I was first introduced to string quartet literature by Harvey Krasney and Rex Britten
at Virginia Music Camp. They were on the faculty and I was a cabin director. Hearing this beautiful music one night, after hours, and findng the quartet playing, I expressed an interest and they invited me to bring my fiddle and join them the next night. Think we read through some Mozart quartets.
Several years later it was my good fortune to be eligible to attend the symphonic workshops at Orkney Springs sponsored by the American Symphony Orchestra League. There were many fine string players in attendance and informal chamber music sessions were squeezed in between rehearsals. Availed myself of every opportunity to play quartets over the ten years I attended these summer institutes.
About the same time John Hitchings, Bill Heffernan, Ivor Brown, and I organized the "Roanoke String Quartet". We were members of the Roanoke Symphony and met several times a month and actually performed two or three formal concerts. We also may have played a few weddings. Somewhat later this group dissolved and for many years the only quartet experience was whatever I could arrange with my best public school students.
Then Joyce Foster, a student in my first years at Patrick Henry HS and Carol Sawyer an adult cello student at Roanoke College invited me to be a part of their chamber music endeavors. We enjoyed rehearsing whatever literature we could play and even did some weddings together. Then Lib and I moved to Richmond...
Doug Kellner, the strings teacher at Midlothian HS advised me to audition for the Richmond Philharmonic as a means to make new string friends. I did and was accepted.
During our Christmas performances that first year, Christina Jennings (cellist in the RPO) invited me to a chamber music gathering at her home. And from that time on I
continued accepting invitations to play quartets, quintets, whatever she was interested in pursuing. We read through a significant portion of the quartet literature and once in a while we would tackle a big one such as the Mozart Clarinet quintet in A and a Brahms sextet. When we met as a quartet it was Lani Wisner (violin) me on violin, Ben Warner on viola, and Christina on cello.
When Francis Church who was a cellist in the RPO wanted to know if I was interested in playing some string quartets I couldn’t say “By all means!” fast enough. By this time I had been playing chamber music with Christina’s group (mostly quartets) for about a year, so I felt comfortable joining another group. I’m so indebted to Christina for getting the ball rolling. We continue to meet and explore the wonderful chamber music genre several times a month.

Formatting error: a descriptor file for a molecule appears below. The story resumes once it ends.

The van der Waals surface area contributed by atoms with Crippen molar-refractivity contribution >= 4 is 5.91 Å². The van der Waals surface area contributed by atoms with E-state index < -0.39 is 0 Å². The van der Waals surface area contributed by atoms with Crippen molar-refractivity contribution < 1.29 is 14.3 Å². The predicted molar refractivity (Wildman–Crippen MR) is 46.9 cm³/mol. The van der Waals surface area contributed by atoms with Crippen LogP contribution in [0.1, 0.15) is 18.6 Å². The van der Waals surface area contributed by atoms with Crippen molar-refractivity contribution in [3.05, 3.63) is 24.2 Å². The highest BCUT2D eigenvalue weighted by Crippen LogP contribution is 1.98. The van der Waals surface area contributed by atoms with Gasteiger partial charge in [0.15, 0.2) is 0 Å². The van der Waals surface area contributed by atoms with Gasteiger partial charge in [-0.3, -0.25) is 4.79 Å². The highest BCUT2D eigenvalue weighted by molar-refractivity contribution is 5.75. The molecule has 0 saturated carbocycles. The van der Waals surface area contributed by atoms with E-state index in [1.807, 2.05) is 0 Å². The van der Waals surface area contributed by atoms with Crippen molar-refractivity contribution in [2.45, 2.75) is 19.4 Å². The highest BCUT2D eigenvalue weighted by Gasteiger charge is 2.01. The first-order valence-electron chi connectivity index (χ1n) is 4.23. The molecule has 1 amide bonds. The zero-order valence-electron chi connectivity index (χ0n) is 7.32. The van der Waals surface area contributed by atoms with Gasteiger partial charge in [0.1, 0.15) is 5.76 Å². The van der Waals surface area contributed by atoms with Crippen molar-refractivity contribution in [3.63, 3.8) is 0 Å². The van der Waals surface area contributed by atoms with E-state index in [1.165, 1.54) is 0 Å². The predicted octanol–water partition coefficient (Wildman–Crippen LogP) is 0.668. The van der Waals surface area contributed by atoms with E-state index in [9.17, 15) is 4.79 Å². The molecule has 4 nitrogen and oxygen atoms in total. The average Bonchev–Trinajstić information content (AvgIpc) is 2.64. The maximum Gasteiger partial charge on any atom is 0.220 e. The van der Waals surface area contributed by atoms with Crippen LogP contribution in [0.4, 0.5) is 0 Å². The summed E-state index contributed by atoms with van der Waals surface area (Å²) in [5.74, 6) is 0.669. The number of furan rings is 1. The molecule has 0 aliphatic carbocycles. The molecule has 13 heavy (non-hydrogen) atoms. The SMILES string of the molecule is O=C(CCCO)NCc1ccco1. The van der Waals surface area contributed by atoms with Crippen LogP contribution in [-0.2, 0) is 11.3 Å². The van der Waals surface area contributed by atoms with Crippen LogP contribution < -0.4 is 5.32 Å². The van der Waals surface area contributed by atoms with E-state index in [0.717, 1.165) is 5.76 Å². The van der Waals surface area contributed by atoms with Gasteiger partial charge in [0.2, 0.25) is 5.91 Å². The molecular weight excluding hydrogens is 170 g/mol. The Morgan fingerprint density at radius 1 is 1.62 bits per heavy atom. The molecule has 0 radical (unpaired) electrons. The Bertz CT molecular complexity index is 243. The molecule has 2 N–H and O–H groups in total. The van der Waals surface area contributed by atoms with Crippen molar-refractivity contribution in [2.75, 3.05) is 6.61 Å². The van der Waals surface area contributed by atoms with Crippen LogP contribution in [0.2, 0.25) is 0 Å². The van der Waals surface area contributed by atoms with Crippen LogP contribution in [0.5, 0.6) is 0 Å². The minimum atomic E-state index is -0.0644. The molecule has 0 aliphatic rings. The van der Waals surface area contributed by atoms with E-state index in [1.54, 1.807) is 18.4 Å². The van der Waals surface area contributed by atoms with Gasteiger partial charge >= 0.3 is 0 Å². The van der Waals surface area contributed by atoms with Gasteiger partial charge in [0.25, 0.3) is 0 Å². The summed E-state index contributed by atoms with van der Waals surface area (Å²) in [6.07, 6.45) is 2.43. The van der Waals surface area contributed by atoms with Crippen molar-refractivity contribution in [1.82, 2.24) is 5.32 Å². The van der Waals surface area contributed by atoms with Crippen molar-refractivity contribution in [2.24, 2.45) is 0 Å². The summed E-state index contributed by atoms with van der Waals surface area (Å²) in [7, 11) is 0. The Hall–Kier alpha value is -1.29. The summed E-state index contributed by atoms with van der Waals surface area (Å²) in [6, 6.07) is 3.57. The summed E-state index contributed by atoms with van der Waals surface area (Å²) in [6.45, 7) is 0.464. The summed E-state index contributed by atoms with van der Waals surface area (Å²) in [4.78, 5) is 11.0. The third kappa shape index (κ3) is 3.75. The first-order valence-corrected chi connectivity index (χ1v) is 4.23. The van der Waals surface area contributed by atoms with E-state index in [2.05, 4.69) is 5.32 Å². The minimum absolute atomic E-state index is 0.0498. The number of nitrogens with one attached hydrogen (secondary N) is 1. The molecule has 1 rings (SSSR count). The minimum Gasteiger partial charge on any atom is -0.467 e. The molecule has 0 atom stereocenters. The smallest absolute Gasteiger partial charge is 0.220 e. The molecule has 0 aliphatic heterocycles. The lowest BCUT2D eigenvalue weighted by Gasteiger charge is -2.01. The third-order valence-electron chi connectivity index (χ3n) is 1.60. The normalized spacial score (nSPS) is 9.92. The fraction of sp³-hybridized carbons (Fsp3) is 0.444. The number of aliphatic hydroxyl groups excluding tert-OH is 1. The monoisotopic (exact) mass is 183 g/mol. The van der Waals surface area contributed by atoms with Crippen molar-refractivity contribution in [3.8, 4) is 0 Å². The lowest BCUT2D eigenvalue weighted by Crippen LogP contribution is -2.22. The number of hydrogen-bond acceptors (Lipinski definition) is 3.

We four men met at Bel Air Presbyterian Church usually on Mondays, Dave played
viola and Larry played 1st violin. Sometimes we were joined by Lenore when we read through Mozart quintets. It soon became obvious that Francis had a wide repertoire of string literature with which he was acquainted and that if I were going to add to the group it would take a significant practice time commitment. After all, this was what I had hoped would happen in Roanoke and did for a few years before family and other commitments dissolved our group.
Then Larry had to undergo a back operation and a lengthy convalescence. Sandi, a delightful lady was called in to play second violin, and it was my happy task to play 1st. This was a new challenge for me as my position in orchestras and quartets has been 2nd violin or viola. I had to practice twice the time to learn the high notes, the fast notes, the melodies that a first violin is privileged to play. During some of this time I performed in the 1st violin section of the RPO. I definitely put on another layer of technical skills. We also looked at some composers whose quartets I had never played such as Grieg, Shostakovich, and Ravel. There were also many standard works from Beethoven, Mozart, and Mendelssohn that I read for the first time.
There was also a second quartet that was convened by Francis on Thursdays sometimes in the afternoon. Again, different folks and different repertoire. Last year Sandi got together a chamber music weekend in April where a number of quartets formed to study and perform the literature as well as together as a string orchestra. It was my pleasure to take part in that activity. The Richmond area just has many competent and gracious musicians.
Why this recital of my musical journey? Simply to encourage older string musicians to actively keep up their skills, to meet regularly and grow musically and learn to know people who have usually led fascinating lives. What I began in Roanoke I thought was never going to go forward, there just wasn’t a large enough base to make it happen. Then we moved to the Richmond area, and through the mysterious moving of the Spirit I began to encounter the people who would help me be useful as a musician again. Many would say it was just “luck”. Those of you who read my blog know that I see a Hand guiding my life. The longer I live the more I’m convinced of this truth.
Christian musicians have been instrumental in providing the contacts and opportunities that have kept me going. My grateful thanks to all of you who in any way have had a part in my happy musical and spiritual journey!